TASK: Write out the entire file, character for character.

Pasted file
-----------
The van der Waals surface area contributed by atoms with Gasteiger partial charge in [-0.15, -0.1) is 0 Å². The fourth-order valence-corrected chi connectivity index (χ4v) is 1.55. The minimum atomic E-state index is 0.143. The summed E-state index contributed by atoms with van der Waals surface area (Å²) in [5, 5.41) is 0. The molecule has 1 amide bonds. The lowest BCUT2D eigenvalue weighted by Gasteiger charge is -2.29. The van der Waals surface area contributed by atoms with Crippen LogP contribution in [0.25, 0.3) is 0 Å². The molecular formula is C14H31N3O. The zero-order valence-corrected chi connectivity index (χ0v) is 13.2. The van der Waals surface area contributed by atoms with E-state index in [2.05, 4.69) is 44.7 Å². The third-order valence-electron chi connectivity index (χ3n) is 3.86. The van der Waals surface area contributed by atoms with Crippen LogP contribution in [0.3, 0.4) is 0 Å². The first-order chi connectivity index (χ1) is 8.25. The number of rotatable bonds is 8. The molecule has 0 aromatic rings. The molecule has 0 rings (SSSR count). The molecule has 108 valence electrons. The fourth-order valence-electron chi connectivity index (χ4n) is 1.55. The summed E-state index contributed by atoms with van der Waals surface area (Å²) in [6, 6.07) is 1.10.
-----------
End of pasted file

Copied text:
The van der Waals surface area contributed by atoms with Gasteiger partial charge in [-0.15, -0.1) is 0 Å². The fourth-order valence-corrected chi connectivity index (χ4v) is 1.55. The minimum atomic E-state index is 0.143. The summed E-state index contributed by atoms with van der Waals surface area (Å²) in [5, 5.41) is 0. The molecule has 1 amide bonds. The lowest BCUT2D eigenvalue weighted by Gasteiger charge is -2.29. The van der Waals surface area contributed by atoms with Crippen LogP contribution in [0.25, 0.3) is 0 Å². The molecular formula is C14H31N3O. The zero-order valence-corrected chi connectivity index (χ0v) is 13.2. The van der Waals surface area contributed by atoms with E-state index in [2.05, 4.69) is 44.7 Å². The third-order valence-electron chi connectivity index (χ3n) is 3.86. The van der Waals surface area contributed by atoms with Crippen LogP contribution in [0.3, 0.4) is 0 Å². The first-order chi connectivity index (χ1) is 8.25. The number of rotatable bonds is 8. The molecule has 0 aromatic rings. The molecule has 0 rings (SSSR count). The molecule has 108 valence electrons. The fourth-order valence-electron chi connectivity index (χ4n) is 1.55. The summed E-state index contributed by atoms with van der Waals surface area (Å²) in [6, 6.07) is 1.10.